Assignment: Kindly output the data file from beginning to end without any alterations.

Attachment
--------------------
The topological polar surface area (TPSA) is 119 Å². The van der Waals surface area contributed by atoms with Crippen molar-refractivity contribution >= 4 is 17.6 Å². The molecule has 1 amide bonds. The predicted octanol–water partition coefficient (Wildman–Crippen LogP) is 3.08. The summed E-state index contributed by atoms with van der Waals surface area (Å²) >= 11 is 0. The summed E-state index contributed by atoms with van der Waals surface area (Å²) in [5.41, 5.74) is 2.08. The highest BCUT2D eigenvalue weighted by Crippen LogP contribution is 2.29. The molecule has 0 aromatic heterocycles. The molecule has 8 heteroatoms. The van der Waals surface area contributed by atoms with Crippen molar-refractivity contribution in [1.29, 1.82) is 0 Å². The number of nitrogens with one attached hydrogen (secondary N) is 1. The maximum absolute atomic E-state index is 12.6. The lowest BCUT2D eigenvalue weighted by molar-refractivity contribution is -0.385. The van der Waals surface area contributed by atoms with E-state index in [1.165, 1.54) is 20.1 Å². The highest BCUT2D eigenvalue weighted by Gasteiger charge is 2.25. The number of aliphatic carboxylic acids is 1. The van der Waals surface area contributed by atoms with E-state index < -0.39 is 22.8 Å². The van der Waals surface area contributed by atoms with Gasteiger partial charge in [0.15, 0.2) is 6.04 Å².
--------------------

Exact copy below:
The topological polar surface area (TPSA) is 119 Å². The van der Waals surface area contributed by atoms with Crippen molar-refractivity contribution >= 4 is 17.6 Å². The molecule has 1 amide bonds. The predicted octanol–water partition coefficient (Wildman–Crippen LogP) is 3.08. The summed E-state index contributed by atoms with van der Waals surface area (Å²) >= 11 is 0. The summed E-state index contributed by atoms with van der Waals surface area (Å²) in [5.41, 5.74) is 2.08. The highest BCUT2D eigenvalue weighted by Crippen LogP contribution is 2.29. The molecule has 0 aromatic heterocycles. The molecule has 8 heteroatoms. The van der Waals surface area contributed by atoms with Crippen molar-refractivity contribution in [1.29, 1.82) is 0 Å². The number of nitrogens with one attached hydrogen (secondary N) is 1. The maximum absolute atomic E-state index is 12.6. The lowest BCUT2D eigenvalue weighted by molar-refractivity contribution is -0.385. The van der Waals surface area contributed by atoms with E-state index in [1.165, 1.54) is 20.1 Å². The highest BCUT2D eigenvalue weighted by Gasteiger charge is 2.25. The number of aliphatic carboxylic acids is 1. The van der Waals surface area contributed by atoms with E-state index < -0.39 is 22.8 Å². The van der Waals surface area contributed by atoms with Gasteiger partial charge in [0.15, 0.2) is 6.04 Å².